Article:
UPDATED: April 1, 2020 – Several U.S. executive branch agencies along with federal courts are instituting significant operational changes.  These changes have either already been implemented or are anticipated at the U.S. government agencies and courts which manage international trade-related concerns in the coming weeks due to personnel and public safety concerns over the COVID-19

UPDATED: March 25, 2020 – Several U.S. executive branch agencies along with federal courts are instituting significant operational changes.  These changes have either already been implemented or are anticipated at the U.S. government agencies and courts which manage international trade-related concerns in the coming weeks due to personnel and public safety concerns over the COVID-19

In Husch Blackwell’s January 2020 Trade Law Newsletter, you’ll learn about the following updates in international trade and supply chain law.

  • President Trump Signs USMCA
  • Expansion of Section 232 Steel and Aluminum tariffs to cover certain derivative articles
  • U.S. and China Sign Phase One Trade Agreement
  • U.S., EU, and Japan Trade Ministers Issue Joint

trade law update

In Husch Blackwell’s December 2019 Trade Law Newsletter, you’ll learn about the following updates in international trade and supply chain law.

  • USMCA Passes House, Setting Stage for Vote in the Senate in 2020
  • U.S.-China Reach “Phase One” trade agreement
  • USTR Announces New Round of Product Exclusions
  • USTR to Expand List of EU Imports Subject

On December 19, 2019, Petitioners FEB Fair Trade Coalition, Ellwood Group, and Finkl Steel filed a petition for the imposition of antidumping on imports of Fluid End Blocks from Germany, India, and Italy and countervailing duties on imports of such products from the People’s Republic of China, Germany, India and Italy.

SCOPE OF THE INVESTIGATION

On December 18, 2019, Petitioner Coalition Against Korean Cigarettes filed a petition for the imposition of antidumping duties on imports of 4th Tier Cigarettes from the Republic of Korea.

SCOPE OF THE INVESTIGATION

The physical characteristics of the covered product, which define the scope, are as follows:

The merchandise covered by this investigation

In Husch Blackwell’s November 2019 Trade Law Newsletter, you’ll learn about the following updates in international trade and supply chain law.

  • USTR Announces New Round of Product Exclusions
  • U.S.-China Trade Dispute Status Update
  • WTO Authorizes China to Impose Tariffs against U.S.
  • An update on U.S. Department of Commerce decisions
  • U.S. International Trade Commission –

The U.S. International Trade Commission (ITC) announced on October 11, 2019 the opening of its system for accepting petitions for tariff relief under the American Competitiveness Act of 2016 (commonly referred to as the Miscellaneous Tariff Bill or MTB).  The MTB allows U.S. importers to petition for duty-free or reduced-duty treatment of imported products that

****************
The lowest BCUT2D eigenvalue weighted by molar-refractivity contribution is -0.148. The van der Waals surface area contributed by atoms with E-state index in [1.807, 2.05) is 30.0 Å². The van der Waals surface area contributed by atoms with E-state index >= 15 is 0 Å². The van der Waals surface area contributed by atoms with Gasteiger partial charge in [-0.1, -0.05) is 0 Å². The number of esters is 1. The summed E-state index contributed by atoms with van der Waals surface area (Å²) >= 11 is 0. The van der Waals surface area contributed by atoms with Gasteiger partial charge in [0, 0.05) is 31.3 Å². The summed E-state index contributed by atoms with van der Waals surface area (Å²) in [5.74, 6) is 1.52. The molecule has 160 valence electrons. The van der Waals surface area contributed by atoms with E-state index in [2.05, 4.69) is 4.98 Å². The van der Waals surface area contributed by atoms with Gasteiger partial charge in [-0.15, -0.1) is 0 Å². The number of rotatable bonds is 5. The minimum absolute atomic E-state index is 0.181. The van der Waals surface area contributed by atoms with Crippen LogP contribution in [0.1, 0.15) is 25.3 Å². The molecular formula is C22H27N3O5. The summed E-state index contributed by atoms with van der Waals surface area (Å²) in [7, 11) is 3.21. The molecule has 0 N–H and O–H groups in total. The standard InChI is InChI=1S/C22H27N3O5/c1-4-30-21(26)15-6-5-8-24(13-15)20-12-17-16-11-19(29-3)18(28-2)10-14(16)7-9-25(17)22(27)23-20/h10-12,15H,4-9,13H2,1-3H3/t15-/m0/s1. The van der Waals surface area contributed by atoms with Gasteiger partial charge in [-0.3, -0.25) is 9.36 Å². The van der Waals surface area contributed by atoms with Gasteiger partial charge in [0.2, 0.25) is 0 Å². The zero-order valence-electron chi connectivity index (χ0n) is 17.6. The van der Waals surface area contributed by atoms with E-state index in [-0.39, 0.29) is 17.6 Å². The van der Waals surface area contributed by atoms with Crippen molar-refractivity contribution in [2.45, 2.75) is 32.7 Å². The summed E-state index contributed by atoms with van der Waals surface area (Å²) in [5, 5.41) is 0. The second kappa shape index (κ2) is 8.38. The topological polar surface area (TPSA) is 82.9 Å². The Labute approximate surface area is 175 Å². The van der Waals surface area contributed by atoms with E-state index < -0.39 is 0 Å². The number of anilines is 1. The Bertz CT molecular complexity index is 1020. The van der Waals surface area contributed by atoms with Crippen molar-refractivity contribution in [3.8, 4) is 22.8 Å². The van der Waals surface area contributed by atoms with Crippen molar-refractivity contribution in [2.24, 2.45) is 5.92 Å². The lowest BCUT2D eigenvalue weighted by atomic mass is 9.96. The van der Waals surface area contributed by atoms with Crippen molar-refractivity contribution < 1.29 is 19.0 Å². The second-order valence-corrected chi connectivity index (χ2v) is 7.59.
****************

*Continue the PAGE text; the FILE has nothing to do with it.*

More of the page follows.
U.S. International Trade Commission

Section 701/731 Proceedings

Investigations
  • Quartz Surface Products from the People’s Republic of China: On July 5, 2019, the ITC released the final determinations in the Antidumping Duty and Countervailing Duty Investigations.
  • Steel Trailer Wheels from the People’s Republic of China: On July 23, 2019, the ITC released the final revised schedule for the Antidumping and Countervailing Duty Investigations.
  • Polyester Textured Yarn from the People’s Republic of China: On July 29, 2019, the ITC released the final schedules for the Final Phase of the Countervailing Duty and Antidumping Duty Investigations.

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Court of International Trade

Summary of Decisions

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On May 1, 2019, the CIT sustained Commerce’s remand redetermination results following a countervailing duty investigation for certain hot-rolled steel flat products from the Republic of Korea. The court reviewed two issues on remand, Commerce’s selection of the highest calculated AFA rate and Commerce’s corroboration. Concerning the first issued on the selection of the AFA rate, the CIT found that Plaintiff POSCO did not exhaust its administrative remedies. The second issue presented was whether or not the selected 1.05% AFA rate was corroborated based upon substantial evidence and whether Commerce’s selection of a non-de-minimis AFA rate was appropriate because it was a rate calculated for a cooperating Korean company in another countervailing duty proceeding for a similar program.

19-53

On May 2, 2019, in the case of garage door openers that were redesigned to avoid infringement on a registered patent, the CIT denied the ITC’s motion for a stay pending appeal based on the grounds that the ITC did not meet its burden for a stay. A stay of the preliminary injunction and all other proceedings in this matter was not warranted as: (1) the ITC has not demonstrated a “strong showing” of likelihood of success on the merits, (2) the ITC has not demonstrated that it will be irreparably injured absent a stay in this action, (3) the issuance of a stay would substantially injure another party, the Plaintiff, and (4) the public interest is neutral. For those reasons, the CIT denied the ITC’s motion for a stay.
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